“Ouch!” She yelped rubbing her head. “So much for old-world charm.” She mumbled to herself as she slowly turned on the tap which let out a loud squeal and shutter before a small trickle of water spewed it’s way out of the spigot and splashed into the bottom of the antique clawfoot tub.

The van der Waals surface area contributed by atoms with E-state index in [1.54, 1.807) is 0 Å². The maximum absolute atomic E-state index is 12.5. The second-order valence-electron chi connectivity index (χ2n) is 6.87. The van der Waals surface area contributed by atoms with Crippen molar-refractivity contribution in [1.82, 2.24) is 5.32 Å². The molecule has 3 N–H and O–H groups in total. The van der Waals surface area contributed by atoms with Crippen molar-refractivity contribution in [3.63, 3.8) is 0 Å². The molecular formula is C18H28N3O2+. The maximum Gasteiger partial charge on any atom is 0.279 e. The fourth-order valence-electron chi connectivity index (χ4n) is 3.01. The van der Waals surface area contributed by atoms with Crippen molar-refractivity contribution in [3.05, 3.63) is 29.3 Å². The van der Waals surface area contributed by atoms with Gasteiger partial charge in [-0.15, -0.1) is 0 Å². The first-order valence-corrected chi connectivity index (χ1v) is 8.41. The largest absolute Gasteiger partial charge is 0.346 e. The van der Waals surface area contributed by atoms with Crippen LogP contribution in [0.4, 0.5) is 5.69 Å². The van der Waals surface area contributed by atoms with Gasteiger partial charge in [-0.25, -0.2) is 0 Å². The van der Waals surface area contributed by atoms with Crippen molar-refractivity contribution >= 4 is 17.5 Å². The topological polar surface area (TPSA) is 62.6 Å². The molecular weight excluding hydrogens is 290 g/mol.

She wasn’t accustomed to taking baths, but considering how old the house was she was thankful to simply have indoor plumbing on the third floor at all. She wasn’t going to complain. Besides, it would be a nice change of pace, requiring more time and effort for herself. She wasn’t a fan of waking up nearly two hours before she had to leave for the day, but she did enjoy how it made her slow down a little bit. Her life had become cluttered in modern convenience. She was always running from one assignment or errand to the next for herself, for work, for her husband, or for her kids. Somewhere in the bustle of it all, she had lost herself. Taking the time to slow down was something that she hoped would lead her back.